R E V I E W
Nadia Reid and her band
Hamilton Gardens Arts Festival
28th Feb 2020
By Arpie Shirehorse
We are no strangers to Dunedin’s Nadia Reid here at HUP HQ, having hosted her twice in Hamilton, at the Waldorf School Hall in 2018 and then again at The Meteor during Future City Festival 2019. We missed her show at Nivara Lounge last year so were keen to revisit those amazing songs and that incredible voice one more time.
The show was an early one, kicking off at 7pm on the dot, a time Nadia deemed ‘suitable’ later on in the set. The crowd was very polite and listened intently, and was of a certain age, with many silver barnets on display. Nothing wrong with that of course, just mildly surprising upon arrival. A friend later claimed that this is normal for a HGAF event but who knows.
The band walked on and started playing, followed a moment later by Nadia herself, claiming her spot centre stage to gentle applause. Well known songs - opener ‘Richard’ and ‘The Arrow and the Aim’ got the show off to a familiar start, with Anita Clark (aka Motte) the newest addition to the band, adding delicious violin to great effect.
We were treated to a selection of new songs from her forthcoming album ‘Out Of My Province’ followed, and felt immediately familiar. ‘Oh Canada’, ‘Best Thing’ and ‘I Don’t Wanna Take Anything From You’ are certainly from the same stable as previous offerings, although on initial listen seem a little darker, perhaps more introspective than material from the first two albums.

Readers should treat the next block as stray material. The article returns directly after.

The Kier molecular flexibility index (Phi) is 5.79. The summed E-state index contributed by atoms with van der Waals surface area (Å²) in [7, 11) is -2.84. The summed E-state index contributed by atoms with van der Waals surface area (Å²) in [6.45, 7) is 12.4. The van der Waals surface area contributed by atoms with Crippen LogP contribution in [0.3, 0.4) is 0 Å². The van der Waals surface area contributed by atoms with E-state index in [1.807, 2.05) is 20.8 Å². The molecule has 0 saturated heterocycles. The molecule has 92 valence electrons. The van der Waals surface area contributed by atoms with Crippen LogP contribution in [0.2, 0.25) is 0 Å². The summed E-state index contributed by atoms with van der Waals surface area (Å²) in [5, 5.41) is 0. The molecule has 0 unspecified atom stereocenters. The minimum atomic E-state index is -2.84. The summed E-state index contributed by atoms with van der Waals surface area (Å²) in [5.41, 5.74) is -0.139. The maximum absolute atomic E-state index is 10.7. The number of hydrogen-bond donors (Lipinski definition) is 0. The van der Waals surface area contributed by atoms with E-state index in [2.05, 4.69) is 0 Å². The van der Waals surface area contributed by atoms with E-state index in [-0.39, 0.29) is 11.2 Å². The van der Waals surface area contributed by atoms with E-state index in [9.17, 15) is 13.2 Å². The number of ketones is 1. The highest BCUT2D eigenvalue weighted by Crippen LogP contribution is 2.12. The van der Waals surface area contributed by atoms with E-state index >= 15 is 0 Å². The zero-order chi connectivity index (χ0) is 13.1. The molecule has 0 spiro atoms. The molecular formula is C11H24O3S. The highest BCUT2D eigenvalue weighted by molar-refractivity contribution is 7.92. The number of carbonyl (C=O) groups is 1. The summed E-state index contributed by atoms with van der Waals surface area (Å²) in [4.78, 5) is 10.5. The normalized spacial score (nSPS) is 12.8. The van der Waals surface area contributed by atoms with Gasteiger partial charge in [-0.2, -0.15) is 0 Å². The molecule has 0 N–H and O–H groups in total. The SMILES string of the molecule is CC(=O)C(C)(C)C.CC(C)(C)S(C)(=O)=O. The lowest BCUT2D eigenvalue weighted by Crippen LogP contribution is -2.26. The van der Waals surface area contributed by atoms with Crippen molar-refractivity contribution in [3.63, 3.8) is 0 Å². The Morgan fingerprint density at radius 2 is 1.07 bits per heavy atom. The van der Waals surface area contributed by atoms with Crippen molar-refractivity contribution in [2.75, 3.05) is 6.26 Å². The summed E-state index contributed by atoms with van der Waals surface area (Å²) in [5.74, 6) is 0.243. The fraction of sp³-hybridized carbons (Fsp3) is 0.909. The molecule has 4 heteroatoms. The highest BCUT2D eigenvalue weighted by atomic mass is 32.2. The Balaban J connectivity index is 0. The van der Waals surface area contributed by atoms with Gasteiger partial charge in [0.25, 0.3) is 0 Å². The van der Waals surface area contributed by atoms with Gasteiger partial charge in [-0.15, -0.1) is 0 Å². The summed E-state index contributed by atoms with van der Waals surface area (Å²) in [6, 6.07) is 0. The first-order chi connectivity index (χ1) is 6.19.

A cover of Mazzy Star’s ‘Fade Into You’ was treated just like the other songs, no introduction, and I wondered of any of the older crowd had ever heard of Hope Sandoval. Ultimately it didn’t matter and of course, they applauded politely. The set closed with my personal highlight ‘Right On Time’ from 2016’s Preservation LP. It seemed to get a fair amount of seat jiving happening too, reminding me of the opening credits of Fraggle Rock. In a good way.
A solo encore followed, ‘Get The Devil Out’, the closing track on the new album, with its twisted sadness a weird-in-a-good-way end to the set.
Overall a faultless performance from an established star and an excellent live band in a wonderful environment, but a weird perhaps too-gentle crowd making it a slightly awkward atmosphere at times. No one's fault of course, that’s just how it goes.
As I slunk into the hazy last light of the day to be bombarded with what people probably call ‘blues’ music on the other stage, I was reminded to always be grateful for what you have.
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